In 1902, the National Association of Professional Baseball Leagues established the groundwork for what would later evolve into the “minor leagues.” A bitter feud between the American and National Leagues had resulted in the outright theft of a number of independent league players without any sort of compensation granted to the player’s former employer. This forced many of the independent league’s team owners to make a decision between becoming a formal member of a major league team’s organization or face extinction. As a result, competition for talent between teams really only consisted of a contest between 16 teams (until the expansion era) as opposed to competing against all professional baseball teams that played in North America. Across the pond however, professional soccer teams have had to compete for talent with 92 other teams. Because of relegation, even the worst teams had a theoretical chance at competing in the Premier League someday, and possibly winning the FA Cup, so there would never be any reason to let even a marginally talented player leave for another team. This allowed for a long period of competitive balance in English soccer. If you wanted good players, you were going to have to make them yourself, whereas in baseball, they could be purchased at will from the minor leagues. Another peculiarity of the British, and European system as a whole was their restrictions on foreign players. Until 1995, all of the professional English soccer teams were limited to three foreign players. Combined with a lack of free agency, this nationalistic restriction severely limited the talent pool, and made it very difficult, even for teams who had the means, to purchase talent that would improve the club.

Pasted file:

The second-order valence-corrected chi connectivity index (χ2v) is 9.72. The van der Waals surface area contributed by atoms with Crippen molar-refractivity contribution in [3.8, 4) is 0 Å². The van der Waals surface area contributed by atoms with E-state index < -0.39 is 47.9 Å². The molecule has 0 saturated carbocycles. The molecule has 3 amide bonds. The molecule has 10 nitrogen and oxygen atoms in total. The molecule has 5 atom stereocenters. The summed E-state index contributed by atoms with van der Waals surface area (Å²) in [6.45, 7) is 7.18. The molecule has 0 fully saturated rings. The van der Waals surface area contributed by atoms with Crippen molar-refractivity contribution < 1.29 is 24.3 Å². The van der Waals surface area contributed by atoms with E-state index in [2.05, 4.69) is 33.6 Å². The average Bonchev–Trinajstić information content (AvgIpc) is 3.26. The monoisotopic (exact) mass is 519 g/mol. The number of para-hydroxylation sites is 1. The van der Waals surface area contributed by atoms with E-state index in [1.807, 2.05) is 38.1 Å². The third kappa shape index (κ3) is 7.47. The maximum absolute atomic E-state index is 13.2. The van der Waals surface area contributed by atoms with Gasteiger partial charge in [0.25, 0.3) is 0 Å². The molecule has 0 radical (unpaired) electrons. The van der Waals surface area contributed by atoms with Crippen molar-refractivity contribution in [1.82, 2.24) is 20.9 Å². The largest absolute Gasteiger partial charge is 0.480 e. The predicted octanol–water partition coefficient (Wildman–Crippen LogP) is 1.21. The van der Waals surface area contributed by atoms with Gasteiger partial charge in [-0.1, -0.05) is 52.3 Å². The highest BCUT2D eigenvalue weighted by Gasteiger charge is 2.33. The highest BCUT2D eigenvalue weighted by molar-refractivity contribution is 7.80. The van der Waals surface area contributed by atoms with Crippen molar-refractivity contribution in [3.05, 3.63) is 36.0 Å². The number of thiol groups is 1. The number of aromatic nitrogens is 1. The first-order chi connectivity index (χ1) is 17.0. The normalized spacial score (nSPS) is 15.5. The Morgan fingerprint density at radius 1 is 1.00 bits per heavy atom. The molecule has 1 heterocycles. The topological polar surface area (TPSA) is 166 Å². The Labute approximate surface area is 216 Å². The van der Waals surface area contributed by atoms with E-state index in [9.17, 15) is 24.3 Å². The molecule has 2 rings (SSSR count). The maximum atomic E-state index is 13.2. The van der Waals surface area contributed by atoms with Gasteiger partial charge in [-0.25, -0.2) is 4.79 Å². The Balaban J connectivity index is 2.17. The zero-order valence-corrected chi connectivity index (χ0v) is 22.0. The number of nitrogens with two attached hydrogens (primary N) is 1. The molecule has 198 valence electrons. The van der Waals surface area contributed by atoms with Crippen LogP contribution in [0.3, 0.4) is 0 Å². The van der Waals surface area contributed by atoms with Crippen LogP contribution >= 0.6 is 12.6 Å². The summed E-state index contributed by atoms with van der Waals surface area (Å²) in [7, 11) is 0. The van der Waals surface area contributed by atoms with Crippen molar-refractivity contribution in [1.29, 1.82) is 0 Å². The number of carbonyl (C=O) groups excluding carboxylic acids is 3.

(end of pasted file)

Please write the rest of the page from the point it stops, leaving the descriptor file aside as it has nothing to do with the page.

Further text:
The introduction of free agency to the FA has changed its competitive balance significantly. Premier league teams can now use their revenue-generating advantage to purchase better talent in the free-agent market, and as a result the disparity in revenue between Premier League teams and lower league teams has grown. According to Dobson and Goddard, in 1926 the Premier League’s ticket revenue accounted for 32.8% of the ticket revenue of all professional leagues, and 1999, the Premier League’s share had grown to 43.5%. If those figures were to include revenue from television rights ad merchandise, it likely would show even more disparity. Dobson and Goddard also show that over the same time period, higher league teams have become more and more likely to win inter-league matches such as FA Cup games, and as a result, spectator interest, measured through ticket revenue, has fallen as the outcome of these matches has become more predictable.